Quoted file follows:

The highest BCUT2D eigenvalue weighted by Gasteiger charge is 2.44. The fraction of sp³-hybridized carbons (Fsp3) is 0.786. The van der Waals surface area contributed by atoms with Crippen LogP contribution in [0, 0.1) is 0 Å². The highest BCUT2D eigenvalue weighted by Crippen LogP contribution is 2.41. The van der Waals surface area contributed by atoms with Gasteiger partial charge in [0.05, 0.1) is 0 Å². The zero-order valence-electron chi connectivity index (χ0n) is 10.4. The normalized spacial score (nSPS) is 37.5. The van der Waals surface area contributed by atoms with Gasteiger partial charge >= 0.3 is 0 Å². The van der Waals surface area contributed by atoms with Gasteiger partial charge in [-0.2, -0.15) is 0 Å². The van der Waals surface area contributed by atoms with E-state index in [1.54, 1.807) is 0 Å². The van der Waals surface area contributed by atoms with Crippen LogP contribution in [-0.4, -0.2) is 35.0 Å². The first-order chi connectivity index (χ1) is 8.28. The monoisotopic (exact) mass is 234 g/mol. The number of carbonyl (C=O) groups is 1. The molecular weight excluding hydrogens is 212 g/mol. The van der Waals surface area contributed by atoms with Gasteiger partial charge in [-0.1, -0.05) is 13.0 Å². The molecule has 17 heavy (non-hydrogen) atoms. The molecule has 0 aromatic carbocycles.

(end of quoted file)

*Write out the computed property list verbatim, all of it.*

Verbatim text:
The highest BCUT2D eigenvalue weighted by Gasteiger charge is 2.44. The fraction of sp³-hybridized carbons (Fsp3) is 0.786. The van der Waals surface area contributed by atoms with Crippen LogP contribution in [0, 0.1) is 0 Å². The highest BCUT2D eigenvalue weighted by Crippen LogP contribution is 2.41. The van der Waals surface area contributed by atoms with Gasteiger partial charge in [0.05, 0.1) is 0 Å². The zero-order valence-electron chi connectivity index (χ0n) is 10.4. The normalized spacial score (nSPS) is 37.5. The van der Waals surface area contributed by atoms with Gasteiger partial charge >= 0.3 is 0 Å². The van der Waals surface area contributed by atoms with Gasteiger partial charge in [-0.2, -0.15) is 0 Å². The van der Waals surface area contributed by atoms with E-state index in [1.54, 1.807) is 0 Å². The van der Waals surface area contributed by atoms with Crippen LogP contribution in [-0.4, -0.2) is 35.0 Å². The first-order chi connectivity index (χ1) is 8.28. The monoisotopic (exact) mass is 234 g/mol. The number of carbonyl (C=O) groups is 1. The molecular weight excluding hydrogens is 212 g/mol. The van der Waals surface area contributed by atoms with Gasteiger partial charge in [-0.1, -0.05) is 13.0 Å². The molecule has 17 heavy (non-hydrogen) atoms. The molecule has 0 aromatic carbocycles.